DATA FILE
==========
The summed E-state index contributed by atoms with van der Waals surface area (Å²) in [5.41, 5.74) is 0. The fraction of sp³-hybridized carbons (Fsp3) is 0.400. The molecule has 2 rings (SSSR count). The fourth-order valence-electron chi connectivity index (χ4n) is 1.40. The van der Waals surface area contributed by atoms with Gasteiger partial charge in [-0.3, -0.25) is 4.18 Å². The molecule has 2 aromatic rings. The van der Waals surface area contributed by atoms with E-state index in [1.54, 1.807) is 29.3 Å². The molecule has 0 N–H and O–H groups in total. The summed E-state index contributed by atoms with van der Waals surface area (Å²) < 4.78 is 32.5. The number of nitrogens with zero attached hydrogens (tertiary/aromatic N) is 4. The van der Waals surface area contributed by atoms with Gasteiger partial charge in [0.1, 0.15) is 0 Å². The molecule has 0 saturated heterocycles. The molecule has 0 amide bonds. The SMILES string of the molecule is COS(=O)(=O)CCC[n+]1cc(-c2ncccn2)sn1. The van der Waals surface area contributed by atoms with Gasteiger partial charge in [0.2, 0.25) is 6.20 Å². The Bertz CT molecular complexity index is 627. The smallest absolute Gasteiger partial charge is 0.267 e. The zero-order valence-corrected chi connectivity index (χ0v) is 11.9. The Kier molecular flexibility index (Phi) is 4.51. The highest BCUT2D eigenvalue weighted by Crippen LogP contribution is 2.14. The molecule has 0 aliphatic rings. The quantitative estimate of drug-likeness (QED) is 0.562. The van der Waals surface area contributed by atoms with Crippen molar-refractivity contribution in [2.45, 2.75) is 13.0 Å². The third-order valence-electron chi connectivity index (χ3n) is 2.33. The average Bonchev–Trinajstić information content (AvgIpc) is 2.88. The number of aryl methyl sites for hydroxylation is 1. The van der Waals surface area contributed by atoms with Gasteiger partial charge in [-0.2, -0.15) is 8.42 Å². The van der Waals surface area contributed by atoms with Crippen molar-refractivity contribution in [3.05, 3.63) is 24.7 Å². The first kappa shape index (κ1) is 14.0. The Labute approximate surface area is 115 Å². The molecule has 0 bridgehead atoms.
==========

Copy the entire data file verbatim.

The summed E-state index contributed by atoms with van der Waals surface area (Å²) in [5.41, 5.74) is 0. The fraction of sp³-hybridized carbons (Fsp3) is 0.400. The molecule has 2 rings (SSSR count). The fourth-order valence-electron chi connectivity index (χ4n) is 1.40. The van der Waals surface area contributed by atoms with Gasteiger partial charge in [-0.3, -0.25) is 4.18 Å². The molecule has 2 aromatic rings. The van der Waals surface area contributed by atoms with E-state index in [1.54, 1.807) is 29.3 Å². The molecule has 0 N–H and O–H groups in total. The summed E-state index contributed by atoms with van der Waals surface area (Å²) < 4.78 is 32.5. The number of nitrogens with zero attached hydrogens (tertiary/aromatic N) is 4. The van der Waals surface area contributed by atoms with Gasteiger partial charge in [0.1, 0.15) is 0 Å². The molecule has 0 saturated heterocycles. The molecule has 0 amide bonds. The SMILES string of the molecule is COS(=O)(=O)CCC[n+]1cc(-c2ncccn2)sn1. The van der Waals surface area contributed by atoms with Gasteiger partial charge in [0.2, 0.25) is 6.20 Å². The Bertz CT molecular complexity index is 627. The smallest absolute Gasteiger partial charge is 0.267 e. The zero-order valence-corrected chi connectivity index (χ0v) is 11.9. The Kier molecular flexibility index (Phi) is 4.51. The highest BCUT2D eigenvalue weighted by Crippen LogP contribution is 2.14. The molecule has 0 aliphatic rings. The quantitative estimate of drug-likeness (QED) is 0.562. The van der Waals surface area contributed by atoms with Crippen molar-refractivity contribution in [2.45, 2.75) is 13.0 Å². The third-order valence-electron chi connectivity index (χ3n) is 2.33. The average Bonchev–Trinajstić information content (AvgIpc) is 2.88. The number of aryl methyl sites for hydroxylation is 1. The van der Waals surface area contributed by atoms with Gasteiger partial charge in [-0.2, -0.15) is 8.42 Å². The van der Waals surface area contributed by atoms with Crippen molar-refractivity contribution in [3.05, 3.63) is 24.7 Å². The first kappa shape index (κ1) is 14.0. The Labute approximate surface area is 115 Å². The molecule has 0 bridgehead atoms.